William Faulkner | William Rossky

This literature criticism consists of approximately 21 pages of analysis & critique of William Faulkner.
This section contains 6,128 words
(approx. 21 pages at 300 words per page)
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William Rossky

SOURCE: "The Pattern of Nightmare in Sanctuary; or, Miss Reba's Dogs," in Modern Fiction Studies, Vol. 15, No. 4, Winter, 1969-70, pp. 503-515.

In the following essay, Rossky sketches a pattern of stasis and paralysis which produces a nightmare effect in William Faulkner's Sanctuary, contributing to its criticism of modern society and its commentary on the human condition.

Having demolished the once popular judgment of Sanctuary as simply a potboiler, a notion which stemmed usually from an incomplete reading of Faulkner's own comments, critics and scholars have for some years regularly accorded the book the serious consideration warranted by the author's honesty of intention.1 Chiefly the tendency of the commentary has been to see the novel in some way as an attack on the modern world—an outpouring of indignation at the mechanization and dehumanization, the immorality and loss of spiritual values in the twentieth-century wasteland.2 This...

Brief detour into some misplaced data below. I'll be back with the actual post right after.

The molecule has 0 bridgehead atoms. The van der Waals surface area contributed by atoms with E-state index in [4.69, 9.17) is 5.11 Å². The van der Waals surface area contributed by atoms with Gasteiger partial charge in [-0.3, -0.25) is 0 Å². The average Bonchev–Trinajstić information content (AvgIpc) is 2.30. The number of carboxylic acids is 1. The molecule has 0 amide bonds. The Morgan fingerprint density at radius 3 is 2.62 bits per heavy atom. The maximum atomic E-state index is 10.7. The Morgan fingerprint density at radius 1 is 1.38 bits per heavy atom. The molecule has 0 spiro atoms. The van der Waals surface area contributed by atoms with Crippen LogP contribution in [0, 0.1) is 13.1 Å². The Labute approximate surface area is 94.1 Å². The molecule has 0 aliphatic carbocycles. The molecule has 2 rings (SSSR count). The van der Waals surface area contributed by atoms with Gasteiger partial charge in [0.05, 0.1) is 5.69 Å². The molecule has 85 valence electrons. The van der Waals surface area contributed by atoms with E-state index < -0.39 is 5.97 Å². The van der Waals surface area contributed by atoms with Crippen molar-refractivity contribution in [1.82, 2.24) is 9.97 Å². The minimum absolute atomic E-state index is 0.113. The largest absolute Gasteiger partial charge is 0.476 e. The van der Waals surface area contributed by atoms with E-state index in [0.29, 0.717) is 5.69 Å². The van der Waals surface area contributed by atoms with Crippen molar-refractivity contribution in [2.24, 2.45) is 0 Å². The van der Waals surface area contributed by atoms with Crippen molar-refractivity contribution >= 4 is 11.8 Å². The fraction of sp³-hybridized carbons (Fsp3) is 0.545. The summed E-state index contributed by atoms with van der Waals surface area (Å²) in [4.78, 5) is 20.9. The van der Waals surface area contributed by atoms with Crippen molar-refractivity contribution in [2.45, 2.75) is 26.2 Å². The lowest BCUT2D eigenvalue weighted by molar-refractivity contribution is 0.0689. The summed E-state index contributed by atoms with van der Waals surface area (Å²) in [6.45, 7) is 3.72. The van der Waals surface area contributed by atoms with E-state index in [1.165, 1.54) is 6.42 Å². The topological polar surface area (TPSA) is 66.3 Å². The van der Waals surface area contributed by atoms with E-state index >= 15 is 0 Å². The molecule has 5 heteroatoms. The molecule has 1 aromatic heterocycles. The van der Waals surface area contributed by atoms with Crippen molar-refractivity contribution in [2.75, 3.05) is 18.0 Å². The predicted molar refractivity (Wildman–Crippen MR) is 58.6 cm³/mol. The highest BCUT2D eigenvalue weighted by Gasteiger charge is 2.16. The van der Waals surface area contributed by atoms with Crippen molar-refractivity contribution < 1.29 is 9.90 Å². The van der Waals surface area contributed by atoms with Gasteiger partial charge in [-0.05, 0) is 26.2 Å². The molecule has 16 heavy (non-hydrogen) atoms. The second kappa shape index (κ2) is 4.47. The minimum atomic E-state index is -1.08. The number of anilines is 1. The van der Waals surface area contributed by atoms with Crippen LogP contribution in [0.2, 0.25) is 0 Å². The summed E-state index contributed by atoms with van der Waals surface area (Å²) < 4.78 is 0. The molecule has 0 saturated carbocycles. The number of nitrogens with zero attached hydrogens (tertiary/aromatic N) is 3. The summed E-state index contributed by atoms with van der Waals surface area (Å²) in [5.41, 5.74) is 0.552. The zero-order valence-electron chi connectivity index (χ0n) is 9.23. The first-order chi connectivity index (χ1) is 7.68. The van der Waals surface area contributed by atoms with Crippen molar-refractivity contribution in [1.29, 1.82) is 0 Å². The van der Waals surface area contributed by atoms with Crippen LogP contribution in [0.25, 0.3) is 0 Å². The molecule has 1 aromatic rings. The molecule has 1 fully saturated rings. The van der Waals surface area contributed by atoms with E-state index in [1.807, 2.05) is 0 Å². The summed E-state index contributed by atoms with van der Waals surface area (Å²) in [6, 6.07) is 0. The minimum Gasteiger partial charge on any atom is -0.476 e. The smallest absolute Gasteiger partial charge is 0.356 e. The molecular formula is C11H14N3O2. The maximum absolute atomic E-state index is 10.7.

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This section contains 6,128 words
(approx. 21 pages at 300 words per page)
Buy the William Rossky
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